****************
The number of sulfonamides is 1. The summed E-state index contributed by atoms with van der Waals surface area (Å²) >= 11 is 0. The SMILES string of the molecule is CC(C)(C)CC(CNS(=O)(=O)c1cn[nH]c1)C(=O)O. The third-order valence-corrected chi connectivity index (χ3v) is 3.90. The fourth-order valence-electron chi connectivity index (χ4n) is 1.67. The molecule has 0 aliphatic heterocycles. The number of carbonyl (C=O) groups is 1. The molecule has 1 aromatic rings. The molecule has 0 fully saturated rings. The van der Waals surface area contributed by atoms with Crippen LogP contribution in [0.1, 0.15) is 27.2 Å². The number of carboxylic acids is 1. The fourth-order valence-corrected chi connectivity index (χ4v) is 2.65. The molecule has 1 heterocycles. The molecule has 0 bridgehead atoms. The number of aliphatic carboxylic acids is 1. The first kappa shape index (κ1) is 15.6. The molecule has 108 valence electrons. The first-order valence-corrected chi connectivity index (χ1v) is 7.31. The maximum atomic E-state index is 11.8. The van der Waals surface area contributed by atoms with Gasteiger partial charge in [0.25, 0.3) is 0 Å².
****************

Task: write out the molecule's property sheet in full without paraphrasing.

The number of sulfonamides is 1. The summed E-state index contributed by atoms with van der Waals surface area (Å²) >= 11 is 0. The SMILES string of the molecule is CC(C)(C)CC(CNS(=O)(=O)c1cn[nH]c1)C(=O)O. The third-order valence-corrected chi connectivity index (χ3v) is 3.90. The fourth-order valence-electron chi connectivity index (χ4n) is 1.67. The molecule has 0 aliphatic heterocycles. The number of carbonyl (C=O) groups is 1. The molecule has 1 aromatic rings. The molecule has 0 fully saturated rings. The van der Waals surface area contributed by atoms with Crippen LogP contribution in [0.1, 0.15) is 27.2 Å². The number of carboxylic acids is 1. The fourth-order valence-corrected chi connectivity index (χ4v) is 2.65. The molecule has 1 heterocycles. The molecule has 0 bridgehead atoms. The number of aliphatic carboxylic acids is 1. The first kappa shape index (κ1) is 15.6. The molecule has 108 valence electrons. The first-order valence-corrected chi connectivity index (χ1v) is 7.31. The maximum atomic E-state index is 11.8. The van der Waals surface area contributed by atoms with Gasteiger partial charge in [0.25, 0.3) is 0 Å².